code to NT will be happy to note that GDI provides a "superset"
of X Window System features. Of course, these features need a completely
different set of system calls.
To begin the porting process, the best tactic is to get something running
under Windows NT. Usually this means porting an application from Unix to
NT a subsystem at a time. Once the application runs, developers can add
the Win32 enhancements, then port subsystem by subsystem.
The differences between Unix and Windows NT applications will lead most
Unix development organizations to move slowly when considering porting to
NT. For instance, there are public domain utilities such as ntxlib.zip (available
via anonymous FTP from ftp.uu.net) that resolve calls to the Win32 API.
All the programmatic differences between Unix and Windows NT exceed the
scope of this article, but considering how a few things change can help
you to understand how the port will affect your application.
File I/O on Unix systems, for example, consists of fopen(), fread(), fwrite(),
fprint() and fclose(). These are just as easy to use for Windows NT character-based
applications, but Windows NT requires that developers use CreateFile(),
ReadFile() and WriteFile() to get at the power of 64-bit file access and
asynchronous I/O. Moreover, the Windows NT file system may not use I-node
representations, so Unix applications that rely on I-nodes won't work well
with Windows NT and will have to undergo function call surgery to become
Straight Unix-to-NT porting of code is not the only option for developers.
For those who want to create or rewrite applications for both Unix and Windows
NT, there are several third-party portability tools and libraries. These
products include Zapp from Inmark Development Corp. of Mountain View, CA;
C++/Views from Liant Software of Framingham, MA; XVT from XVT Software of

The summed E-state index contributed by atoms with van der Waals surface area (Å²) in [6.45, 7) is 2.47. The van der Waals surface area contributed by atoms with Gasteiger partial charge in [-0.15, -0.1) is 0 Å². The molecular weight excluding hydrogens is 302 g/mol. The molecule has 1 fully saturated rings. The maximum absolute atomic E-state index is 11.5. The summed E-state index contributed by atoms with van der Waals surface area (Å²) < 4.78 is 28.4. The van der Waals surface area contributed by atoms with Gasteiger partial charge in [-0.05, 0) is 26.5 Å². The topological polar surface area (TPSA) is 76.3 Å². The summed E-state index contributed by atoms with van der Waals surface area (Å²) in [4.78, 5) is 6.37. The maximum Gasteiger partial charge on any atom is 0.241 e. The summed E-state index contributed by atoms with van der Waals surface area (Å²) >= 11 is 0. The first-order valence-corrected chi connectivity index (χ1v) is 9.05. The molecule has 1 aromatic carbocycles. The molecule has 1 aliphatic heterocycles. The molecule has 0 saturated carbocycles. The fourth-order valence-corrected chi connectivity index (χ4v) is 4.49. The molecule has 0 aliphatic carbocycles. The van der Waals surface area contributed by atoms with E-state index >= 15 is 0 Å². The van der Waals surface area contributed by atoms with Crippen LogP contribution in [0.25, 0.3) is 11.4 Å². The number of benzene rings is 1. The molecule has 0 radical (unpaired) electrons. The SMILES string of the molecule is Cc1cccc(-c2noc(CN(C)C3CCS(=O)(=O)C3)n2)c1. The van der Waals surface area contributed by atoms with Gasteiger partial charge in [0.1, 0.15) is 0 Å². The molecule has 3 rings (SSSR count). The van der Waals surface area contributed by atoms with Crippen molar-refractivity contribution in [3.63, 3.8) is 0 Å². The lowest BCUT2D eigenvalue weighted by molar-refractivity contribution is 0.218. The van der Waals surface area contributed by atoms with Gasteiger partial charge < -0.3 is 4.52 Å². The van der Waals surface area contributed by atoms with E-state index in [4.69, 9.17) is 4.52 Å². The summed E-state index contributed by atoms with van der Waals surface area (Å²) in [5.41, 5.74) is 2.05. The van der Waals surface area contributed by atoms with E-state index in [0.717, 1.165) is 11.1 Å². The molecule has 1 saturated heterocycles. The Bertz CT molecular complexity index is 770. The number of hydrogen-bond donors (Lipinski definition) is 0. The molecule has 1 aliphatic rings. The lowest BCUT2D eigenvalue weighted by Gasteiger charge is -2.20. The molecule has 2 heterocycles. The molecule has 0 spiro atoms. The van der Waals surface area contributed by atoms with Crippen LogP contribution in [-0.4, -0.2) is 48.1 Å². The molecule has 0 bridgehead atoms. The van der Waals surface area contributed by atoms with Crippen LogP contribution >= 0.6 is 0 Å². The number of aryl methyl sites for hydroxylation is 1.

Boulder, CO; and Zinc from Zinc Software of Pleasant Grove, UT. You'll also
have the option to select among numerous fourth-generation language (4GL)
application development tools that are portable between the two operating
Cross-platform libraries are C++ frameworks that can leverage the
object-oriented features of C++ and place all the native platform-related
code (such as Win32, Xlib or Motif) in a class library. The developer accesses
the native operating system and GUI services using proprietary API calls.
When moving an application from one operating system to the next, developers
simply swap in the appropriate library and recompile.
Although each cross-platform library has its own approach to application
development and portability, all allow the developer to layer the native
APIs behind the proprietary APIs, thus making the application portable.
However, what they do with that API varies from tool to tool, and portability
often comes at the expense of native look-and-feel and sometimes performance.
Some cross-platform libraries support only a subset of the native features
that exist on both the Unix and Windows NT platforms. This means that you
can't take complete advantage of the power of some NT features such as DDE
and OLE. Cross-platform library vendors are doing a better job of providing
native features and functions, but developers who place these features in
their applications do so at the expense of portability.
Other cross-platform libraries don't worry about what native features to
support. Instead they emulate the GUI controls across Unix and Windows NT
by writing directly to the graphical subsystems of each platform. Not using
the native API can cause some strange results. For example, using cross-platform
libraries that support emulation, portable applications written for Windows
NT 3.5 will look out of place when running on Windows NT 4.0, which supports
the Windows 95 look-and-feel. In other words, as the GUIs change, the application
won't automatically adjust, because it does not really use the native API.
Other cross-platform tools provide the best of both worlds. If the native
control is not available to provide the portable application with a consistent
look-and-feel, the libraries emulate it.
The trade-off in use of cross-platform tools is portability at the expense